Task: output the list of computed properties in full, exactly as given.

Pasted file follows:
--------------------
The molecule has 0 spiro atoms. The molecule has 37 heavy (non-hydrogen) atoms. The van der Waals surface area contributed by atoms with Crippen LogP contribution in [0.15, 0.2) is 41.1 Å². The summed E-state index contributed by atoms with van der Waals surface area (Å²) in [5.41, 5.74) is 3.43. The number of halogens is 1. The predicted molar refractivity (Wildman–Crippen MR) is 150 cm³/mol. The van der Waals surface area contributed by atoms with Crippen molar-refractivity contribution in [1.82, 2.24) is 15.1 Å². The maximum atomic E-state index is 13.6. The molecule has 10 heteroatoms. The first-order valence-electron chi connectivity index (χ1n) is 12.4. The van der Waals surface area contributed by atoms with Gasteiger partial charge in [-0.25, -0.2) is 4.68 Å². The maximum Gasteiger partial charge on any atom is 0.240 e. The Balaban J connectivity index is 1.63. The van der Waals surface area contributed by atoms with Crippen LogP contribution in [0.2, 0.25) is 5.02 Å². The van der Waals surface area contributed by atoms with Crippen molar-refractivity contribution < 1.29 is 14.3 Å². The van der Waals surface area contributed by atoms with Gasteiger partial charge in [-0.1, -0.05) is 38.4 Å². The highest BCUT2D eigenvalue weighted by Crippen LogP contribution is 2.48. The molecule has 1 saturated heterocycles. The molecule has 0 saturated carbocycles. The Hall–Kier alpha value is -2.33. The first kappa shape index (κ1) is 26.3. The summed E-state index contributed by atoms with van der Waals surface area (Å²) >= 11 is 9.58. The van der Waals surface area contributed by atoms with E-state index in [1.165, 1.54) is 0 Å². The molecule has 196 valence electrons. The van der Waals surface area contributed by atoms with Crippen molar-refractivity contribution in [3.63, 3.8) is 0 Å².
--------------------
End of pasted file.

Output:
The molecule has 0 spiro atoms. The molecule has 37 heavy (non-hydrogen) atoms. The van der Waals surface area contributed by atoms with Crippen LogP contribution in [0.15, 0.2) is 41.1 Å². The summed E-state index contributed by atoms with van der Waals surface area (Å²) in [5.41, 5.74) is 3.43. The number of halogens is 1. The predicted molar refractivity (Wildman–Crippen MR) is 150 cm³/mol. The van der Waals surface area contributed by atoms with Crippen molar-refractivity contribution in [1.82, 2.24) is 15.1 Å². The maximum atomic E-state index is 13.6. The molecule has 10 heteroatoms. The first-order valence-electron chi connectivity index (χ1n) is 12.4. The van der Waals surface area contributed by atoms with Gasteiger partial charge in [-0.25, -0.2) is 4.68 Å². The maximum Gasteiger partial charge on any atom is 0.240 e. The Balaban J connectivity index is 1.63. The van der Waals surface area contributed by atoms with Crippen LogP contribution in [0.2, 0.25) is 5.02 Å². The van der Waals surface area contributed by atoms with Crippen molar-refractivity contribution < 1.29 is 14.3 Å². The van der Waals surface area contributed by atoms with Gasteiger partial charge in [-0.1, -0.05) is 38.4 Å². The highest BCUT2D eigenvalue weighted by Crippen LogP contribution is 2.48. The molecule has 1 saturated heterocycles. The molecule has 0 saturated carbocycles. The Hall–Kier alpha value is -2.33. The first kappa shape index (κ1) is 26.3. The summed E-state index contributed by atoms with van der Waals surface area (Å²) >= 11 is 9.58. The van der Waals surface area contributed by atoms with E-state index in [1.165, 1.54) is 0 Å². The molecule has 196 valence electrons. The van der Waals surface area contributed by atoms with Crippen molar-refractivity contribution in [3.63, 3.8) is 0 Å².